EAGAN, Minn. (KMSP) - Amazon has revolutionized the way we shop, but some workers say that convenience comes at a cost.
They allege the workloads at Amazon's warehouse in Eagan, Minnesota, have become unfair and even dangerous.
Now, the workers are demanding changes, including better climate control during warm weather and a reversal of staffing changes that workers say have led to burnout and even injuries.
After their shifts, they stood with community groups including the Awood Center to protest, speaking to reporters through an interpreter.
“We want them to listen to us. We love our work, we love the job that we do,” said Nimo Hirad, through an interpreter. “We just want someone to address our concerns and give us the support that we need.”
The workers primarily pick or sort packages and then load them for delivery. They say Amazon has cut staffing on their lines while increasing demands for speed and production.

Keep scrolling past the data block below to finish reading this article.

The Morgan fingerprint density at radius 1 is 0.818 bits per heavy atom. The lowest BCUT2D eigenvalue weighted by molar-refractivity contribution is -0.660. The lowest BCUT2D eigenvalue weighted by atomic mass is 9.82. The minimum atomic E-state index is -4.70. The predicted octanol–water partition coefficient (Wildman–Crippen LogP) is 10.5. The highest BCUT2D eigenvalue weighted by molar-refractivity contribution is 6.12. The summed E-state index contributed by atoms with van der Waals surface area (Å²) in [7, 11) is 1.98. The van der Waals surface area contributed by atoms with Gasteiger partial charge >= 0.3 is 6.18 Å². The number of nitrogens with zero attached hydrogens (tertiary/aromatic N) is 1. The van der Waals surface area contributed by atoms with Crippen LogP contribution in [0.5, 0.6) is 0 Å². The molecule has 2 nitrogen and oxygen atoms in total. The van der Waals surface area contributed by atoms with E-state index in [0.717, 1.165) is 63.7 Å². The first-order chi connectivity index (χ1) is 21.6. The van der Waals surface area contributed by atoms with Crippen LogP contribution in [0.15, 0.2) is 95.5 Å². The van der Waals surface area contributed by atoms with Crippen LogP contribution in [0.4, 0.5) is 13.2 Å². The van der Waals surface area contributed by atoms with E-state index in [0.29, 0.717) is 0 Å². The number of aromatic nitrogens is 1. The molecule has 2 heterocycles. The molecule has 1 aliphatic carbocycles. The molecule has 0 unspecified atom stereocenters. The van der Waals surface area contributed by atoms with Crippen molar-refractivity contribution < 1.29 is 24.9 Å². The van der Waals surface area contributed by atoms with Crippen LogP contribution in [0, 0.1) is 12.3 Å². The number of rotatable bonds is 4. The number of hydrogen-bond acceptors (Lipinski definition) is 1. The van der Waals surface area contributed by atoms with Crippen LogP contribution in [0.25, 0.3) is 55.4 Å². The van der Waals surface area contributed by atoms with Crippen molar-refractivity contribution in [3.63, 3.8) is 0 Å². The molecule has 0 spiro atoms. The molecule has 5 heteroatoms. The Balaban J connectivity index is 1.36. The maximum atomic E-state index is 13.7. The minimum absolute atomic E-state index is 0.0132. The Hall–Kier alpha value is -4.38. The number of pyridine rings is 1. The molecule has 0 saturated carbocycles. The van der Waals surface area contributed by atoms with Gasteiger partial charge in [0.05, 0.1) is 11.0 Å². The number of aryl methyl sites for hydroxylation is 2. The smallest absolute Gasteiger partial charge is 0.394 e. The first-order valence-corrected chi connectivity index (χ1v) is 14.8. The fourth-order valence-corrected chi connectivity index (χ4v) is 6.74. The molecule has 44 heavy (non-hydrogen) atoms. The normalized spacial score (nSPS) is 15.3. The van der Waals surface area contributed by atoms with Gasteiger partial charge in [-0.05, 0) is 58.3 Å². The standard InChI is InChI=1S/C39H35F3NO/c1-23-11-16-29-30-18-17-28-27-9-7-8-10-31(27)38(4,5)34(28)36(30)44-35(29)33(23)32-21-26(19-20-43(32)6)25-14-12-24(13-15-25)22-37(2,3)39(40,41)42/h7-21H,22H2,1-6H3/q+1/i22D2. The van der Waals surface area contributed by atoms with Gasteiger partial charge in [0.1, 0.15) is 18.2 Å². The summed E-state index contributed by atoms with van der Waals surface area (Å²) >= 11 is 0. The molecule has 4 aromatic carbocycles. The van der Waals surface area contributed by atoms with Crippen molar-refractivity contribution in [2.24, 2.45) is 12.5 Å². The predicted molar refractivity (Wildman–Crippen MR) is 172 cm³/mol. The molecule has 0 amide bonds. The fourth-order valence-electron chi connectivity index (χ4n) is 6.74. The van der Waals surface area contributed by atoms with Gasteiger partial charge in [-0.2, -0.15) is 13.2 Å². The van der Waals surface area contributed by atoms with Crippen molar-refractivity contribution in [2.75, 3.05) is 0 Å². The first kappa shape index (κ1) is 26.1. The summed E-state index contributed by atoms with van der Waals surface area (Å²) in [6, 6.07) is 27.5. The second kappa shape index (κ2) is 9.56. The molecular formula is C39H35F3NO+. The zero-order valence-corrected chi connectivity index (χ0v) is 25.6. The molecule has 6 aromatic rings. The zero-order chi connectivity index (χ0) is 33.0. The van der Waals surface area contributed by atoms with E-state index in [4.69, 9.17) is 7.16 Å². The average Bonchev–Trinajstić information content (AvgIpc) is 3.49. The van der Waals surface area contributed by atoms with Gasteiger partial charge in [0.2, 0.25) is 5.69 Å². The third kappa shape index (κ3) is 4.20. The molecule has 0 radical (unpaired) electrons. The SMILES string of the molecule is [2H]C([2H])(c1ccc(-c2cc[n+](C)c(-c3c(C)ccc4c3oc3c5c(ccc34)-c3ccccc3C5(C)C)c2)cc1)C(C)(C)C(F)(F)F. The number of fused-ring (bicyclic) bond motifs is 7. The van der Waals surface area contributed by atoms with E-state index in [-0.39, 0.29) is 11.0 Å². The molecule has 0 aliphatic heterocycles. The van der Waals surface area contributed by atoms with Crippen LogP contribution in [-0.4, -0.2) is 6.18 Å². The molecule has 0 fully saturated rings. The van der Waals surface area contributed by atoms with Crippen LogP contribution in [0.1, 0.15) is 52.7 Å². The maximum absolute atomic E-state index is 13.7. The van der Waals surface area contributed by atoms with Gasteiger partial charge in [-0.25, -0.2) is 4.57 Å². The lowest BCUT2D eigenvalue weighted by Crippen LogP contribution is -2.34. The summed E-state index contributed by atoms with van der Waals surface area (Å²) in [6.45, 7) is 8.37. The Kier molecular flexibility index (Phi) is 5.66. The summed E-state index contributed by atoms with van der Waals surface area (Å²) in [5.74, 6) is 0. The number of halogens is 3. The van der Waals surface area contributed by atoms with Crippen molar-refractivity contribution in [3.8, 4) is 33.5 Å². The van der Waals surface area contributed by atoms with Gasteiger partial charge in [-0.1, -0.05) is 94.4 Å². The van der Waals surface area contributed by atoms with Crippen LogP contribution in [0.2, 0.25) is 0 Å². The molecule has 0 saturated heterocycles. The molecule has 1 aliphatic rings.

In some cases, they say the workload has lead to injuries, such as boxes falling on people’s legs.
“One person is actually doing two people’s job and we want the amount of pressure that’s out on us because of that to be reduced so the amount of injuries that we get can be reduced, as well,” one worker said. “We also need air conditioning because in there it’s really hot and that can really harm somebody’s health.”
The workers took their demands to the plant's managers who said they will respond.
These workers aren't the only ones to raise concerns about working conditions inside the warehouses. The Seattle Times reports the company has faced complaints and federal lawsuits from workers across the country.
Statement from Amazon:
“We offer a positive and accommodating workplace for employees at this delivery station, including great pay of more than $15 per hour and benefits. The site is equipped with air conditioning in the break areas and fans throughout the building. We respect the religious practices of employees and offer accommodations as needed. We have a temporary prayer room at this location and are in the process of building a permanent one.”